I just finished reading an excellent biography of Cato, not Inspector Clouseau’s Cato but Rome’s Marcus Porcius Cato a/k/a Cato the Younger (95 B.C. – 46 B.C.). Cato was known for his integrity in a time of intense political corruption and polarization in Rome that ultimately led to the fall of the Roman Republic when Caesar declared himself dictator for life in 44 B.C..
Cato stood against both political parties, the populares (Democrats) and the optimates (Republicans), in favor of the Republic and doing what was right. As a result, Cato was highly respected, and sometimes also despised, by both sides. That is the price of speaking the truth. Even the 1st century Christians held Cato up as an example of integrity in the midst of corruption.
The current U.S. political climate bears similarities to the Rome of Cato’s time. Political opponents today are demonized. There is no rational discussion by which consensus is reached. There is no middle ground. The reason for the polarization is that people are being brainwashed by the media. But before my friends on the right say, “Amen,” read on, because for polarization to occur there must be two poles, not one.
I ask this question seriously and not rhetorically.
Maybe it’s the pandemic. Actually, I am sure it’s the pandemic. But the pandemic is merely the context not the cause. I’m talking about what I’m hearing my Christian friends say, what they text me, and what they post on Facebook, specifically about wearing masks.
You see, I live in Texas, and our governor, one birthed from my noble profession, a former lawyer and judge, one who should know better, has lifted the mask-wearing mandate in Texas. Some of my Christian friends are thrilled because they think masks don’t mitigate the spread of Covid-19 and actually do more harm than good (“breathing too much of your own CO2, bro”). They’ve obtained these opinions from politicians, not from health care professionals, and that, to me folks, is C . . . R . . . A . . . Z . . . Y.
I mean who among us goes to the doctor because they notice blood in their urine, and when the doctor gives his diagnoses says, “Doc, no offense, but I think I will get a second opinion from my politician”?
Last year I fell short again of my goal of reading 50 books in a year.
It’s a lofty goal I have reached only a few times, but one that stretches me, which is a good thing. One of the reasons I fell short last year was I spent entirely too much time reading the news. I sometimes spent an hour consuming the news on my iPhone before I got out of bed in the morning.
Sure, some of that reading was focused on COVID-19 and the pandemic, which was useful in my job, but much of my reading was also about current events, and sometimes about celebrities, the Kardashians included.
And here’s the thing, when I finished reading the news, I never felt I had accomplished anything of any importance. I was up-to-date on the events of the day, but the next day there would be a new set of events, and I would repeat the process, taking the click bait of interesting and usually misleading headlines, and gleaning facts of no particular usefulness.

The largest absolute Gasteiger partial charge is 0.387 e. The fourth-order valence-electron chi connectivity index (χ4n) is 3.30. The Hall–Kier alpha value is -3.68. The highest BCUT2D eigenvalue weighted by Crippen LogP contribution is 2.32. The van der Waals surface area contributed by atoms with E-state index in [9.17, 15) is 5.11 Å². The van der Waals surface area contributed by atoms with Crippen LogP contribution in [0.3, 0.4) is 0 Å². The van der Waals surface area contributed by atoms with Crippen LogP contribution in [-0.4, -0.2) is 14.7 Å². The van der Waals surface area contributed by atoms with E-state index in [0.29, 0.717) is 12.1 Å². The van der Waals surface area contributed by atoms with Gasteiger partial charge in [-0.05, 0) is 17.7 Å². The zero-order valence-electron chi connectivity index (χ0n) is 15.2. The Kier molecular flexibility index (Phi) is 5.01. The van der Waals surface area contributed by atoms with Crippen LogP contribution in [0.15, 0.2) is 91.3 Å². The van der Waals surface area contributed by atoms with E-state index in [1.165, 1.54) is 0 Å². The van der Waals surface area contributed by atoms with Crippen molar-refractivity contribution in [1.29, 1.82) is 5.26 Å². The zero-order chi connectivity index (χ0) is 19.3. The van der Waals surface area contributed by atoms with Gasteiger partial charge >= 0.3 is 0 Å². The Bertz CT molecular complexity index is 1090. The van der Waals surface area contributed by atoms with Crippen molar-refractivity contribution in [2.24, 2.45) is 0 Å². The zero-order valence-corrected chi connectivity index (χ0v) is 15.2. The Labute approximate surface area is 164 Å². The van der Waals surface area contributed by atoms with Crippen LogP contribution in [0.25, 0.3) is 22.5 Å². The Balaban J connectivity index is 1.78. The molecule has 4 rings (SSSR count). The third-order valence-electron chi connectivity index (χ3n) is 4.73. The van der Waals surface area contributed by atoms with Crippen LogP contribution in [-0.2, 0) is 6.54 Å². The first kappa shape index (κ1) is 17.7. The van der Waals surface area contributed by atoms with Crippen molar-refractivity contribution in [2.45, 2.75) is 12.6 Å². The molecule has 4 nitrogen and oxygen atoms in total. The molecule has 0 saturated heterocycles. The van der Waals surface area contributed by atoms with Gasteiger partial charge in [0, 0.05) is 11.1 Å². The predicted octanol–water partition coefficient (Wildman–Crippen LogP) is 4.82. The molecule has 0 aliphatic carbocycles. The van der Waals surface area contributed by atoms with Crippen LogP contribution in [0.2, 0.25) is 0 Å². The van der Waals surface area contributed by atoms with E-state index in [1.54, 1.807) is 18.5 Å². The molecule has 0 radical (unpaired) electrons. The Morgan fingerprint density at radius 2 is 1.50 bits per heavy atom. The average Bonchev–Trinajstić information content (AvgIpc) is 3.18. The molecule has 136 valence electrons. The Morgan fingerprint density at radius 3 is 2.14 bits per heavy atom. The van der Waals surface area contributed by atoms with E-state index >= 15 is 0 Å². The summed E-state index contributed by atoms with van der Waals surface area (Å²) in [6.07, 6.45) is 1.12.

As we brace for the battle that is sure to come as vaccination becomes available to the general population, I thought some Kingdom history might provide perspective on the issue.
Small pox epidemics had occurred approximately every 12 years in New England in the late 1600s and early 1700s. Smallpox was a merciless killer and disfigurer, particularly of children. In the early 1700s the disease missed a cycle but then appeared again in Boston in 1721. This time, however, there was a man, a learned man, a learned, Kingdom man named Cotton Mather.
Mather was a polymath. He was the youngest student ever accepted at Harvard (11 1/2 years old). He published over 350 titles during his lifetime on subjects as diverse as the Bible, history, medicine, politics, and the demonic. He could write in seven languages. Mather was also the first American to be inducted as a Fellow of the the Royal Society in London, the most famous scientific society in the world. Mather set up schools for Indians and African Americans. He was also a Puritan and minister of the largest church in New England.
I was in a relatively small group of people in September 2016 before the election when a prominent Evangelical leader and author told us God had told him He had raised up Donald Trump to be a Cyrus. I thought his remarks inappropriate before a group who had assembled to hear about the kingdom of God, and I expressed my concerns to the host of the meeting, whom I deeply respect. We both said something to the effect of “Well, we will see.”
I have been an admirer of Cyrus the Great as a leader, not only because of the Biblical account but also because of Xenophon’s biography and Herodotus’s history, all of which describe a good, generous, and magnanimous ruler. I even named my Persian cat after Cyrus.
Here’s where we ended up with Trump in the final year of his presidency: (i) an out-of-control pandemic that while not his fault has to date killed 450,000 Americans (25% of those who have died worldwide) and was made worse because of Trump’s politicization of the issue; (ii) a racial uprising and riots like we have not seen since the late 1960s, not only because of a video of police killing black Americans but because of Trump’s pandering to white nationalists; and (iii) an insurrection which I doubt was intended by Trump but am convinced was caused by him.
Even if one accepts the Trump spin on all three of these crises, any one of them is sufficient to stain any president’s four year term; Trump had them all in one year. He is now the only American President to be impeached twice. Members of his own party have voted for his impeachment, and judges appointed by him have voted against his lawsuits alleging a fraudulent election. Was Donald Trump a Cyrus, or is there another Biblical character who Trump more closely resembles?